If you don't have much opinion either way, you haven't researched the issues enough; this is causing a very big stir among people who have learned about it, and for very good reason.  Not only do they emit very strong EM radiation that can go right through the walls of your house for several dozen feet, continually exposing you to their effects (like a cell phone pressed up against your whole body 24/7) but they tell the power company what your habits are; when you use certain appliances which have their own energy signature, when you are home, when you are not home and when you're asleep.  If they know you're using a microwave or a coffee maker by the energy signature that appliance implies, they know when (and what kind) of food you cook, when you wake up, and can (and will) sell that information to all sorts of advertisers, etc.  Ditto for how much time you spend on the computer, how many of those are in the house, the tv, whether it's on continually or only at prime time; the list of invasions is endless.  In the same way that it turns out the DMV is now selling lists of registered drivers to hundreds of different buyers including tow truck services, car dealerships (who can tell from your registration when you might be ripe for a new car) to skip trace detectives, etc.  

It's an incredible invasion of both personal and bodily privacy and in the wrong hands could be used for burglary purposes or worse.  I imagine with a bit of tweaking it could easily be fitted with a bug that could listen in to conversations in the house, all without having to get inside. 

Yes, this is a very good way to determine which communities have more aware citizens and halfway decent legislators.  Same goes for places that have wised up to the threat of being put in cages that is the 'drug war'; the feds not only want to control your body, but also your mind and how far out of the box it's allowed to think.  

 

signalfire's picture
signalfire
Status: Bronze Member (Offline)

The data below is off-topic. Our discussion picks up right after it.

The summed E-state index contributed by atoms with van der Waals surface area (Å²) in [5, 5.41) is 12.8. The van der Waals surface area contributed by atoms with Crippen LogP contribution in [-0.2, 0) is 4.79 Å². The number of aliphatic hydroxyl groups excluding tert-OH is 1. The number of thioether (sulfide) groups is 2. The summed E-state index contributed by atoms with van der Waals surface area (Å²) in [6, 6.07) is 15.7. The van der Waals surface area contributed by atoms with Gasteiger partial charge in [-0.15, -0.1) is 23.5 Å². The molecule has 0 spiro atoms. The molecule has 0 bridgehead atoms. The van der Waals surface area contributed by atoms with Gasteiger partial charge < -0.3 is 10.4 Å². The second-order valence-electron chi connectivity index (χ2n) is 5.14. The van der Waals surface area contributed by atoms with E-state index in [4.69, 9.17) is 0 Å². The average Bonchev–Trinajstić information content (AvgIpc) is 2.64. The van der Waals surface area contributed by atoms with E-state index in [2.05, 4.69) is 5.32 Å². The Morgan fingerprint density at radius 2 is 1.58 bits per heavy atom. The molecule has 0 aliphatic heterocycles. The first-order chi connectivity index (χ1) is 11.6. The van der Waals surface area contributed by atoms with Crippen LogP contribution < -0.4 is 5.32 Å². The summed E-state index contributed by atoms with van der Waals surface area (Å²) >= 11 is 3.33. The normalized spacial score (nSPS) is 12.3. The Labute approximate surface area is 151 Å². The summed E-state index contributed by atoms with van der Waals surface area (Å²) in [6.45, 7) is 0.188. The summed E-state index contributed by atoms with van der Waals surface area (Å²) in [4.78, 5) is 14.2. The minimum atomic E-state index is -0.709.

Joined: May 18 2009
Posts: 34
So what you're saying is...

the big power companies have plenty of money for 'smart meters' placed on every house, but not enough to fix the national grid?  

Why are they not fixing first things first?  The old meters work fine.  Yes, they require house to house reading, but at least that is accurate.  Besides the issues in my post down below, there have been numerous reports of people getting staggeringly inflated bills after these things are installed.  They're not even accurate.

How long do we have to be residents in this insane country before we realize that 'smart meters' means, 'stupid, probably dangerous meters', just like the Patriot Act was anything but.  

Pay attention to the nomenclature.  It's all about the image, nothing about the reality. 

kevinoman0221's picture
kevinoman0221
Status: Silver Member (Offline)
Joined: Sep 25 2008
Posts: 144
I mostly agree with you

I mostly agree with you Signalfire, I just didn't want this discussion to get bogged down in an argument about whether or not smartmeters are bad; I wanted it to be about whether this might be a useful metric to find conscientious and resilient communities. I was also hoping someone might post a link to a list of the other 50 California cities that have blocked them.

I think the meters could be installed in a much better way. Let them connect via telephone line, to avoid the EM radiation. Let them only report, say, once every 6 hours, so a person's personal habbits can't be discerned. And of course, better quality components could be used so they report accurately. But I think the details of this are better left to another discussion.

Poet's picture
Poet
Status: Diamond Member (Offline)
Joined: Jan 21 2009
Posts: 1891
Random Acts Of Electric Usage

I guess I'll have to hook up my laptop to charge once in a while, then disconnect and use. And keep my TV on but muted at various random times... Maybe even buy a $100 UPS (uninterruptible power supply) to power my blender once in a while...

Poet

thebrewer's picture
thebrewer
Status: Silver Member (Offline)
Joined: Nov 7 2012
Posts: 110
Got my answer

Well I guess I got my answer...Smartmeter...Bad!wink